The 50 most frequently dispensed brand prescription drugs;
The 50 costliest prescription drugs by total annual spending;
The 50 prescription drugs with the greatest increase in plan or coverage expenditures from the previous year;
Prescription drug rebates, fees, and other remuneration paid by drug manufacturers to the plan or carrier in each therapeutic class of drugs, as well as for each of the 25 drugs that yielded the highest amount of rebates; and
The impact of prescription drug rebates, fees, and other remuneration on premiums and out-of-pocket costs.
The required RxDC reporting data must be submitted to CMS through its reporting module called Health Insurance Oversight System (HIOS). Instructions on how to create an account in the HIOS module can be accessed here. Click here for CMS-issued guidance and resource materials with detailed information on the reporting process.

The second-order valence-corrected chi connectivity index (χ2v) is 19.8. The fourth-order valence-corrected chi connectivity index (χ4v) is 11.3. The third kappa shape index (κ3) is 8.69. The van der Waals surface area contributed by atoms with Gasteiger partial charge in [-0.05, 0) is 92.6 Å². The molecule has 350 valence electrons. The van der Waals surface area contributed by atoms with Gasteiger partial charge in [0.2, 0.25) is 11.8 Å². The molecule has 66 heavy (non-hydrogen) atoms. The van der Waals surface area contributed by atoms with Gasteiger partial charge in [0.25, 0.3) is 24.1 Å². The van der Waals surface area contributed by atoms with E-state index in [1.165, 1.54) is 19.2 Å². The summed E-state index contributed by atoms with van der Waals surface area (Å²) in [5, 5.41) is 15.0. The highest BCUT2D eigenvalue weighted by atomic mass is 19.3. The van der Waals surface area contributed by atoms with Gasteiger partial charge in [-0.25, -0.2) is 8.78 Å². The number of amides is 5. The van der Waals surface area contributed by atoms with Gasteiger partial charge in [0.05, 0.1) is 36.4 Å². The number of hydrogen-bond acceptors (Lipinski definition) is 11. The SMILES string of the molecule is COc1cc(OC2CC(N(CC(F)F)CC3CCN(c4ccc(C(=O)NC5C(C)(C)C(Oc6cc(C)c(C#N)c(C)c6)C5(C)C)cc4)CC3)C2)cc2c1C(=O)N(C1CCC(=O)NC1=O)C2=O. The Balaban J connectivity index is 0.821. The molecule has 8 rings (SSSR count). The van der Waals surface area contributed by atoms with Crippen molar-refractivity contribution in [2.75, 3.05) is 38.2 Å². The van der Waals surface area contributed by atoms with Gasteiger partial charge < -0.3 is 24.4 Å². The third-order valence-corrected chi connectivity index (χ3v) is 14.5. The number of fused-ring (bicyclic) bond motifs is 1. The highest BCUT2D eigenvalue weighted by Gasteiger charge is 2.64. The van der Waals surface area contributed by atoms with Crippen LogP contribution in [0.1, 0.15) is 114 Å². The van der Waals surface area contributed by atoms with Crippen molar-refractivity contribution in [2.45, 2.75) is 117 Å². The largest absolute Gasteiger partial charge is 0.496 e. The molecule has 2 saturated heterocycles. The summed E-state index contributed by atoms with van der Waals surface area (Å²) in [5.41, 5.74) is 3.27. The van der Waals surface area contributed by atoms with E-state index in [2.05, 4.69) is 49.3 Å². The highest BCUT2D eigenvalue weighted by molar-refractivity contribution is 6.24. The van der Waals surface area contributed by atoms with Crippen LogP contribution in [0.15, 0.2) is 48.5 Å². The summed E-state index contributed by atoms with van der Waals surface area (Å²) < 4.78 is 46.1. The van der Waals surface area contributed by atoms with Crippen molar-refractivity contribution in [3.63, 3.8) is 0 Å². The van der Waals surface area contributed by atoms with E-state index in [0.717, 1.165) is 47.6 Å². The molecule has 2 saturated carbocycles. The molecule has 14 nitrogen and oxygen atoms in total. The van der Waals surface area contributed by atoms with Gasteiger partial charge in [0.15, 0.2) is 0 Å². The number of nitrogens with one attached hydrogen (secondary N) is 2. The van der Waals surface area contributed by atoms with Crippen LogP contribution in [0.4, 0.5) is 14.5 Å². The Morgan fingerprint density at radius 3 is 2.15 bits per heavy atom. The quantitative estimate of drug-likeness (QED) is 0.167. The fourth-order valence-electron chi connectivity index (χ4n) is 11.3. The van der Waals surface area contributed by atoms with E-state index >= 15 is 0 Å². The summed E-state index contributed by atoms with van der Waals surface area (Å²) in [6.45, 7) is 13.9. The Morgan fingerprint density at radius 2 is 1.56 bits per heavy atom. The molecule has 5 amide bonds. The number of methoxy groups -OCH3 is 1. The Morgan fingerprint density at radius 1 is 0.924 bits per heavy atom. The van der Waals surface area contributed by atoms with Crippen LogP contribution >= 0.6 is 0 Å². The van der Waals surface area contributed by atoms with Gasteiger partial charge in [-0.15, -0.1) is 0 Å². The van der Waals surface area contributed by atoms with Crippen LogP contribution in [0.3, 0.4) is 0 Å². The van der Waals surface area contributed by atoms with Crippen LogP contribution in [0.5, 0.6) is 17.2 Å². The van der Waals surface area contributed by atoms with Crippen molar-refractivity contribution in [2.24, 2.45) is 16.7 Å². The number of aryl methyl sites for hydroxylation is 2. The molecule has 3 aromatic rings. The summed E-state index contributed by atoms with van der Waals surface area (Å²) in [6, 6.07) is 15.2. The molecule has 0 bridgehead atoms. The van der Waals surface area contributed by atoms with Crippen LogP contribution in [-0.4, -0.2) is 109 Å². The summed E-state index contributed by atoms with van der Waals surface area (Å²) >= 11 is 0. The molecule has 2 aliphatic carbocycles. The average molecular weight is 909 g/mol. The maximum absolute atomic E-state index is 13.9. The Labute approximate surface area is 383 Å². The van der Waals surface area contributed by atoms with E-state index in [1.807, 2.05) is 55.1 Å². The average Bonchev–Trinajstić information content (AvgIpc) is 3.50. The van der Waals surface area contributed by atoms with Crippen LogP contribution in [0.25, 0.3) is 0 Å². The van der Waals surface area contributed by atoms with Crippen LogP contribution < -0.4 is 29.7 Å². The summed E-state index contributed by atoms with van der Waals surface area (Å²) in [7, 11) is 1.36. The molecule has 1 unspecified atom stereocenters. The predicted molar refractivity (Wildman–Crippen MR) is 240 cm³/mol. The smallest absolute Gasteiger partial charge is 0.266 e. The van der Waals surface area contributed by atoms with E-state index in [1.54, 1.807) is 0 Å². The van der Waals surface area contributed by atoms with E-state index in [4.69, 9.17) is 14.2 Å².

Plan sponsors should rely on their vendors to submit the RxDC reporting data to CMS on their behalf since these providers compile and maintain the required data on behalf of the plans and are in the best position to complete the technical reporting requirements.
Vendors include insurance carriers, third-party administrators (TPAs), pharmacy benefit managers (PBMs), and external data reporting service providers. These vendors are considered “reporting entities” and may impose additional fees for reporting the data to CMS.
Depending on a particular plan design (a carved-out pharmacy benefit within a self-funded plan, for example), multiple reporting entities may be required to work together and coordinate the data compilation and submission efforts on behalf of the plan to CMS.
RxDC reporting data is collected and reported on a calendar year basis (referred to as the reference year), regardless of the plan year.
If a plan changes vendors during the reference year (such as changing a TPA or PBM), two reporting options are available:
The previous service provider reports the data from earlier in the year and the new vendor reports the data from later in the year; or